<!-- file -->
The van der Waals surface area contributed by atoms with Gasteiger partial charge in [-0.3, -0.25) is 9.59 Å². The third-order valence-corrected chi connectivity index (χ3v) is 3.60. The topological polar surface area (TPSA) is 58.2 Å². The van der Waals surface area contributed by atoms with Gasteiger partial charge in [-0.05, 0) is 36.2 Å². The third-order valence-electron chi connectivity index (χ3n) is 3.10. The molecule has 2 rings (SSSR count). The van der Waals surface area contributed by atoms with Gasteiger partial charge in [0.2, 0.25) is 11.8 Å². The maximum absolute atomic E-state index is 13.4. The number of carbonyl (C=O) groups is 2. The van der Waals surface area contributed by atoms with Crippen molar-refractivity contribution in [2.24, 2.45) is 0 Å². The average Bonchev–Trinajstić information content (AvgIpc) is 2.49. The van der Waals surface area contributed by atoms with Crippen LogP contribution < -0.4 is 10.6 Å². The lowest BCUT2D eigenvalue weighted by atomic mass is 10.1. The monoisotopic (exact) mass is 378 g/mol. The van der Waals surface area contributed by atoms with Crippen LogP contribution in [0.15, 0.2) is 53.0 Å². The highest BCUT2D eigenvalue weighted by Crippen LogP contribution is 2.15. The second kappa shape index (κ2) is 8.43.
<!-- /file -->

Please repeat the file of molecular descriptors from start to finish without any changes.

The van der Waals surface area contributed by atoms with Gasteiger partial charge in [-0.3, -0.25) is 9.59 Å². The third-order valence-corrected chi connectivity index (χ3v) is 3.60. The topological polar surface area (TPSA) is 58.2 Å². The van der Waals surface area contributed by atoms with Gasteiger partial charge in [-0.05, 0) is 36.2 Å². The third-order valence-electron chi connectivity index (χ3n) is 3.10. The molecule has 2 rings (SSSR count). The van der Waals surface area contributed by atoms with Gasteiger partial charge in [0.2, 0.25) is 11.8 Å². The maximum absolute atomic E-state index is 13.4. The number of carbonyl (C=O) groups is 2. The van der Waals surface area contributed by atoms with Crippen molar-refractivity contribution in [2.24, 2.45) is 0 Å². The average Bonchev–Trinajstić information content (AvgIpc) is 2.49. The van der Waals surface area contributed by atoms with Crippen LogP contribution < -0.4 is 10.6 Å². The lowest BCUT2D eigenvalue weighted by atomic mass is 10.1. The monoisotopic (exact) mass is 378 g/mol. The van der Waals surface area contributed by atoms with Crippen LogP contribution in [0.15, 0.2) is 53.0 Å². The highest BCUT2D eigenvalue weighted by Crippen LogP contribution is 2.15. The second kappa shape index (κ2) is 8.43.